STEPHEN TULLOCH knew the Detroit Lions were going to release him back in February, and they finally got around to doing it July 5, after Tulloch recovered from an ankle cleanout and was healthy enough to be cut without an injury settlement.
Nearly seven weeks passed before Tulloch and the Eagles agreed on a one-year, $3 million contract, with $1.75 million guaranteed. Eagles fans, knowing Tulloch's deep connection with defensive coordinator Jim Schwartz, and their team's lack of linebacking depth, spent much of that time wondering when Tulloch would show up at NovaCare.
Tuesday, Tulloch finally made it onto the practice field, wearing Jeremiah Trotter's old No. 54. After practice, Tulloch met with reporters eager to parse how he fits into that unit, which does indeed lack depth but has three youngish, well-regarded starters in Mychal Kendricks, Jordan Hicks and Nigel Bradham. Tulloch's best spot is the middle, currently manned by Hicks, the emerging second-year leader of the front seven. Hicks isn't going to the bench. But if Schwartz wanted someone better in coverage than Kendricks at the WIL, might Hicks move there and Tulloch play the middle, at least on first and second down, as he did last season in Detroit?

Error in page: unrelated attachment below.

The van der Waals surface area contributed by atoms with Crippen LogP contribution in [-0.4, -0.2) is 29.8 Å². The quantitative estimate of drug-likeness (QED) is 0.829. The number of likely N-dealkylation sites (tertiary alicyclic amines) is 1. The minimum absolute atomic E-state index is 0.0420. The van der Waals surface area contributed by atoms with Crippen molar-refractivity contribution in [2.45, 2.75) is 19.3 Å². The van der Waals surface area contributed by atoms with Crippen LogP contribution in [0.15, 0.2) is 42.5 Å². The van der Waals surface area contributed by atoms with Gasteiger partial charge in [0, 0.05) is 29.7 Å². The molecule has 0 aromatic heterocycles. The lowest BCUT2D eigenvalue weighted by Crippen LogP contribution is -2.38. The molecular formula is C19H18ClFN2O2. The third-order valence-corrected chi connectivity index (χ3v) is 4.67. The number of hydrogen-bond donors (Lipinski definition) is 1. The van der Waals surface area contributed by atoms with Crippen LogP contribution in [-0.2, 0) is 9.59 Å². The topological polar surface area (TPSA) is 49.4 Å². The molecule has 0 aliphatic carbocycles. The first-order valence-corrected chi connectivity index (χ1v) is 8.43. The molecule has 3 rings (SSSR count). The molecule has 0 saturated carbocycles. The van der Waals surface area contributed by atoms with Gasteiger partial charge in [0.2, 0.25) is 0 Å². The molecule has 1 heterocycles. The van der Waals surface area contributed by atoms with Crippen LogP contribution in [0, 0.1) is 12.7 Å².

On Tulloch's first day, two things became clear: Tulloch, 31, is eager to embrace whatever role Schwartz gives him. And no one on this team has a closer, deeper connection with the coordinator. For now, the first factor will keep any friction from developing, but in the long run, it's hard to see the second factor not figuring into the story of the 2016 season.
"Just come in and play ball," is his goal, Tulloch said. "I didn't ask (Schwartz), when I first came here, what role I was going to play. I just told coach, whatever you need me to do, I'll do.
"I know what he does, I know what he expects out of his players. If that helps younger guys get better, I'll do that."
Earlier, Schwartz told reporters Tulloch was "not here to replace anybody. He's here to add to our group."
Asked about Hicks, Tulloch was deferential.